Wind farm control to boost wind farm performance
In a wind farm, turbines affect each other through their wakes. The wake refers to the altered wind after flowing through a wind turbine. As one turbine extracts energy from the wind, the wind speed decreases and the turbulence intensity increases, leading to power losses and higher loads on the wind turbines behind it.
Increase performance with active wake control
It’s still common practice to operate wind turbines individually. This triggered us to develop a cooperative approach called Active Wake Control. It’s a family of methods to operate the individual wind turbines within a wind farm in a coordinated way to achieve a common target. As a result, it boosts the annual energy production, extends turbine lifetime, and contributes to lowering the levelized costs of wind energy. Recently, TNO has developed a unique methodology to validate benefits from wind farm control. It has been applied to assess the benefits from an offshore wind farm pilot project campaign.
Learn more about Active Wake Control?
Read the report: 'Active Wake Control Validation Methodology'
How active wake control can be achieved
Active Wake Control can be achieved in two ways: by down-regulating upstream wind turbines to increase the wind velocity in their wakes (induction control), or by misaligning the upstream turbine rotors with respect to the wind direction to steer wakes aside from downstream turbines (wake redirection).
Steering the wakes in a wind farm
Wake redirection is usually more beneficial than induction control, but also has a more pronounced impact on the turbine loading. Therefore, TNO has been studying in depth the impacts of Active Wake Control on both annual energy production and structural loads. The results are good: higher loads for upwind turbine during yawed operation are more than compensated by lower loads when that same turbine would be operating in the wakes of others. Overall the fatigue loads decrease under wake redirection control, while at the same time up to 1% energy production gain (AEP) is realised.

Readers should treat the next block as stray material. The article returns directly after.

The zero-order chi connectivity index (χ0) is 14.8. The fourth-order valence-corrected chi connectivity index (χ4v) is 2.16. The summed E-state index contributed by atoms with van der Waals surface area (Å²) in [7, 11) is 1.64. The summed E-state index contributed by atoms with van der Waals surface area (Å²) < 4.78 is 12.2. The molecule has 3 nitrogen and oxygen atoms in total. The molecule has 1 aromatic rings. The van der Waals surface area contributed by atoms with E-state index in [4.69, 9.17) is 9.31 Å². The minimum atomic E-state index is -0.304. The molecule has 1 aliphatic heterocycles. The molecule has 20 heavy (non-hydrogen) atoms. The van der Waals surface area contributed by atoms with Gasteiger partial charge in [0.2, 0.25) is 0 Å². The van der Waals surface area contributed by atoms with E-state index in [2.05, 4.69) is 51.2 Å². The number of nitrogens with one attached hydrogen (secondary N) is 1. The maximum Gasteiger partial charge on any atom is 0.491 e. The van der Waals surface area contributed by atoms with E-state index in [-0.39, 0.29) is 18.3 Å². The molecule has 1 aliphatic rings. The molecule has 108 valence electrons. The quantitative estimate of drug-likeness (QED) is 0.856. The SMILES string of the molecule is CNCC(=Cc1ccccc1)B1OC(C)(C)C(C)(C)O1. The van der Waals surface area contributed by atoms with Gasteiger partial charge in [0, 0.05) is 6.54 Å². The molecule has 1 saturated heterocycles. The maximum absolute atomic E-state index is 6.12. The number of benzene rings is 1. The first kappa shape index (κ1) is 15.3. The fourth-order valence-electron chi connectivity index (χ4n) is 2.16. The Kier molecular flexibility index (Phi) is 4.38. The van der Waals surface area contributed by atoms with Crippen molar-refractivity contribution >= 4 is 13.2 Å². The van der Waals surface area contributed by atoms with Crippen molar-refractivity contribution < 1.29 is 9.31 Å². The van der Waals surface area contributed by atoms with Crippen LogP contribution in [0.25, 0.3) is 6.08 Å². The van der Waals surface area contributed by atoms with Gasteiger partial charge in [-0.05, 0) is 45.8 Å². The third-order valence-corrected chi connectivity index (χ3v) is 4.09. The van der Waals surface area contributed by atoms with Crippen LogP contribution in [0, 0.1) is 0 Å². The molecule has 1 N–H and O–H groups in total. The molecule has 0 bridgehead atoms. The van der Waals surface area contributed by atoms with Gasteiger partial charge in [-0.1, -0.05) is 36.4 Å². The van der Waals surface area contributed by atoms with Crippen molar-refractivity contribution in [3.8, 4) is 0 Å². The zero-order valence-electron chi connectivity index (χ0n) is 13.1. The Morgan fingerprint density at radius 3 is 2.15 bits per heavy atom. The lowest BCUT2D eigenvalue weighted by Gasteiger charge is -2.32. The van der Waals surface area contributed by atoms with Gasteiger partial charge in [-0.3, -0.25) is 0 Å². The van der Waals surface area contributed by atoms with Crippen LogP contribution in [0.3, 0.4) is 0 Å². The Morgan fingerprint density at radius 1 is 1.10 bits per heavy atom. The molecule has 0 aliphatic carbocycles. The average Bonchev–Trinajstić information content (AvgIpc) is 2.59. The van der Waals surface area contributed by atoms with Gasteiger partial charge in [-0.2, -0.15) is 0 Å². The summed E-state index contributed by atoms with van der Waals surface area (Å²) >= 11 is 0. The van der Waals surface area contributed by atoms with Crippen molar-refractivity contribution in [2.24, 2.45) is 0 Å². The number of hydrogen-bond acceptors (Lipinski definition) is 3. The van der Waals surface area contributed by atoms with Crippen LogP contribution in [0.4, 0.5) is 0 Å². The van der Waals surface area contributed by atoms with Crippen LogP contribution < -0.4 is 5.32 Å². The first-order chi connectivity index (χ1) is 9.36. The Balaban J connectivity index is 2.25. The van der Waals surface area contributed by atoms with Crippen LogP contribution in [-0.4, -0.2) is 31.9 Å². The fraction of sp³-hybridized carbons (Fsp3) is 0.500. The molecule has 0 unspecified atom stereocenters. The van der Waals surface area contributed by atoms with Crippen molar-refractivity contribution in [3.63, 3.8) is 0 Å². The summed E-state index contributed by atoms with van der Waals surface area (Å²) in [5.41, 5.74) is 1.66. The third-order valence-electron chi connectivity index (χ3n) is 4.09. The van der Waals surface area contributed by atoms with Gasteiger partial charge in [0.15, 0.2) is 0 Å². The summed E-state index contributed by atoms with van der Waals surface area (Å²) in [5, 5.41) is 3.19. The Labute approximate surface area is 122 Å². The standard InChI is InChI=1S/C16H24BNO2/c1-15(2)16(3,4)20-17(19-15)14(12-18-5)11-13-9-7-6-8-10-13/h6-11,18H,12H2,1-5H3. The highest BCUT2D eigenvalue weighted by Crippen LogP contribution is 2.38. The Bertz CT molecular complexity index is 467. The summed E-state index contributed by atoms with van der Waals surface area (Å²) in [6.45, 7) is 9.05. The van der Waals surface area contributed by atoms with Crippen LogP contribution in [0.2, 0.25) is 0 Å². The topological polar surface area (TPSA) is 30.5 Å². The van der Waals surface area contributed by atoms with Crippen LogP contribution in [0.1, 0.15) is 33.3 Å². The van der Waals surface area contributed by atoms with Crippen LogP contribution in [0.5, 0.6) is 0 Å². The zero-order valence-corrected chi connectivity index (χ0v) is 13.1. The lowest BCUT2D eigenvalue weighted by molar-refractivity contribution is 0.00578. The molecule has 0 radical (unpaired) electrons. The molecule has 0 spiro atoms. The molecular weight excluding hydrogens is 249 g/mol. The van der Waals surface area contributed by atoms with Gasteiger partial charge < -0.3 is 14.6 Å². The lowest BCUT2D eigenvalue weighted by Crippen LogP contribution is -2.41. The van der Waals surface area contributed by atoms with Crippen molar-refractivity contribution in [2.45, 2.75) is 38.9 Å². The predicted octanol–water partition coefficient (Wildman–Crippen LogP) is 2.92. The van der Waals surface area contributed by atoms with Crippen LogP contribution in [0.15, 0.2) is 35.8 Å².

Validating offshore full scale test fields
As the technology matures, test fields have gathered momentum and proved the added value of the technology. TNO has developed a validation methodology that only makes use of data from the Supervisory Control and Data Acquisition (SCADA) system, which is commonly available for commercial wind farms. The measurements from wind turbine sensors are used to quantify the impact in increased Annual Energy Production (AEP). Furthermore, benefits at the turbine level can be investigated. The developed validation methodology has been designed to be applicable to wind farms with different layouts.
Learn more about Wake Model Farmflow?
Read the report: 'Farmflow: extensivly validated and dedicated model for wind farm control'
FarmFlow simulation showing the wakes of 4 large wind farms at the Borsele site
Harald van der Mijle MeijerFunctie:R&D portfolio manager
Ir Harald van der Mijle Meijer is a materials engineer and has been working in offshore wind research since 2007. Harald has a passion for wind, sea and sustainability and applies this for the strategy and implementation of the development of innovations in wind energy together with the industry. At TNO he has carried out several national and international projects on a wide range of topics. In addition to being a consultant, he is R&D portfolio manager on the research line 'Offshore Wind Farms'.
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Image: Brightlands Materials Center